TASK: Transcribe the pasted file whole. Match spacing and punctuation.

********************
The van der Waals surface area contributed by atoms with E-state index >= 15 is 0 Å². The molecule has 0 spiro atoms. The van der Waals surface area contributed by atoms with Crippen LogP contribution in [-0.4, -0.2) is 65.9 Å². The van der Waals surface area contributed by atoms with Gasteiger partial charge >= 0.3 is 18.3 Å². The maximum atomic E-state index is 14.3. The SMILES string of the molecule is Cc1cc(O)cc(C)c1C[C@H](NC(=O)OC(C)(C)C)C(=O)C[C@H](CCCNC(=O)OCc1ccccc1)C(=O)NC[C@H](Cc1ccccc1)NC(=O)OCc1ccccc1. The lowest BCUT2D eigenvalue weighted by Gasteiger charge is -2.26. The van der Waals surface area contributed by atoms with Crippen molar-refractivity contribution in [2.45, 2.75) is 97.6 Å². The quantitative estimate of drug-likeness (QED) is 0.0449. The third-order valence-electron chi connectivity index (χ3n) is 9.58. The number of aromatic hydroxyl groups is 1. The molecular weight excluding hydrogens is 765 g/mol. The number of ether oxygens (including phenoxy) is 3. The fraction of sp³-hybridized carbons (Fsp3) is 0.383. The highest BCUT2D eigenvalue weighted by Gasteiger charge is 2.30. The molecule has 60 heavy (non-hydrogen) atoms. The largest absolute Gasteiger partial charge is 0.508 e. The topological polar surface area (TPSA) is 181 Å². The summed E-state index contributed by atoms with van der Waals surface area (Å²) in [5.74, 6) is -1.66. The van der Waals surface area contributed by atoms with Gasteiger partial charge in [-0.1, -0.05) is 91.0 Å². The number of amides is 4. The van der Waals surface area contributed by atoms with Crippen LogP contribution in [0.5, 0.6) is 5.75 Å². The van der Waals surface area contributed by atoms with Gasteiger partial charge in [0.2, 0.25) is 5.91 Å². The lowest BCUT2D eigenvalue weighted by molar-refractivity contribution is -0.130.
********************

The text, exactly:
The van der Waals surface area contributed by atoms with E-state index >= 15 is 0 Å². The molecule has 0 spiro atoms. The van der Waals surface area contributed by atoms with Crippen LogP contribution in [-0.4, -0.2) is 65.9 Å². The van der Waals surface area contributed by atoms with Gasteiger partial charge >= 0.3 is 18.3 Å². The maximum atomic E-state index is 14.3. The SMILES string of the molecule is Cc1cc(O)cc(C)c1C[C@H](NC(=O)OC(C)(C)C)C(=O)C[C@H](CCCNC(=O)OCc1ccccc1)C(=O)NC[C@H](Cc1ccccc1)NC(=O)OCc1ccccc1. The lowest BCUT2D eigenvalue weighted by Gasteiger charge is -2.26. The van der Waals surface area contributed by atoms with Crippen molar-refractivity contribution in [2.45, 2.75) is 97.6 Å². The quantitative estimate of drug-likeness (QED) is 0.0449. The third-order valence-electron chi connectivity index (χ3n) is 9.58. The number of aromatic hydroxyl groups is 1. The molecular weight excluding hydrogens is 765 g/mol. The number of ether oxygens (including phenoxy) is 3. The fraction of sp³-hybridized carbons (Fsp3) is 0.383. The highest BCUT2D eigenvalue weighted by Gasteiger charge is 2.30. The molecule has 60 heavy (non-hydrogen) atoms. The largest absolute Gasteiger partial charge is 0.508 e. The topological polar surface area (TPSA) is 181 Å². The summed E-state index contributed by atoms with van der Waals surface area (Å²) in [5.74, 6) is -1.66. The van der Waals surface area contributed by atoms with Gasteiger partial charge in [-0.1, -0.05) is 91.0 Å². The number of amides is 4. The van der Waals surface area contributed by atoms with Crippen LogP contribution in [0.5, 0.6) is 5.75 Å². The van der Waals surface area contributed by atoms with Gasteiger partial charge in [0.2, 0.25) is 5.91 Å². The lowest BCUT2D eigenvalue weighted by molar-refractivity contribution is -0.130.